Try to figure out who your target market is by looking at their demographics and how they think and feel. In terms of demographics, talk about the ages, genders, locations, and income levels of the people you want to serve. Because most summer camps mostly serve people from the same city, region, or state, it is easy to find this kind of demographic information on government websites.
Psychographic profiles explain what your target customers want and need. The better you can understand and define these needs, the easier it will be to get customers and keep them coming back.
In your competitive analysis, you should list your business’s direct and indirect competitors and then focus on the direct ones.
Other summer camps are their main rivals.
Indirect competitors are other places where customers can buy things that aren’t direct competitors. This includes sports leagues and summer academies. You should also talk about this competition.
In terms of direct competition, you should talk about the other summer camps that you are up against. Most likely, the summer camps in your city or region will be your main rivals.
Give an overview of each of these competitors’ businesses and list their strengths and weaknesses. Unless you’ve worked at one of your competitors’ companies, you won’t know everything about them. But you should be able to find out key facts about them, such as:
- What kind of clients do they work with?
- What kinds of activities do they offer at the camp?
- How much do they charge (high, low, etc.)?
- What can they do well?
- What do they do wrong?
For the last two questions, try to answer them from the customers’ point of view. And don’t be afraid to ask the customers of your competitors what they like and dislike about them.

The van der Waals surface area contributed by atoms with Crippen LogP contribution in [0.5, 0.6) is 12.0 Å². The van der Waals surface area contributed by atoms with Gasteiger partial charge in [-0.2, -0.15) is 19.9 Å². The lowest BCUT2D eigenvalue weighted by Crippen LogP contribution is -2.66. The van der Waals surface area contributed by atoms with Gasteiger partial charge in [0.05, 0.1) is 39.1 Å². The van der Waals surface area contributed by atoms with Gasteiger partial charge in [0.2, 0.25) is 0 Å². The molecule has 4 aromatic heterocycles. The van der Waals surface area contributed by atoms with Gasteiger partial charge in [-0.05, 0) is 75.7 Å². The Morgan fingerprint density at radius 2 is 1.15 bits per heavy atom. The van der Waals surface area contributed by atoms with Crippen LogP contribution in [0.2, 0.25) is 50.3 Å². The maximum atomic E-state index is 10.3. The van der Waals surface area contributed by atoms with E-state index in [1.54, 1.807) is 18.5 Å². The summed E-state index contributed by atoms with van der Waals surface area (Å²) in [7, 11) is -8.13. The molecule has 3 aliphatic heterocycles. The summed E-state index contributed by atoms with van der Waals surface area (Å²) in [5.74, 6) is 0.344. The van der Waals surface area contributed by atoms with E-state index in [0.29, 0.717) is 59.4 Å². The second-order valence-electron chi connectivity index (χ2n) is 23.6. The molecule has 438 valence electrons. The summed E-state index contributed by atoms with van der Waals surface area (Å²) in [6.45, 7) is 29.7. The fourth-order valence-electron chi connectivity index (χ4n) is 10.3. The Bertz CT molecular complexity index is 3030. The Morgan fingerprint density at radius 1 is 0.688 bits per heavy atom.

The last part of your competitive analysis section is to list the ways you are better than your competitors. As an example:
- Will you offer better things to do and experiences at camp?
- Will you offer things that your competitors don’t?
- Will you treat your customers better?
- Will you price things better?
Think about how you will do better than your competitors and write them down in this part of your plan.
Usually, a marketing plan has four parts: the product, the price, the place, and the promotion. Your marketing plan for a summer camp business plan should include the following:
Product: In the product section, you should repeat the type of summer camp company you wrote about in your Company Analysis. Then, give specifics about the products you’ll be selling. For example, besides running a summer camp, will you also offer transportation to and from the camp, or any other programs during the off-season?
Price: Write down the prices you’ll be charging and how they compare to those of your competitors. In your marketing plan, the product and price sections are basically where you list the services you offer and how much they cost.
Place is where your summer camp business is located. Write down where you are and how that will affect your success. For instance, does your summer camp take place in a remote area, a school, a sports complex, etc.? Talk about why your location could be the best for your customers.
Promotions: The last part of your marketing plan for your summer camp is the section on promotions. Here, you’ll write down how you’ll get people to your location (s). Here are some ways you could promote your business:
- Putting ads in newspapers and magazines in your area
- Contacting local websites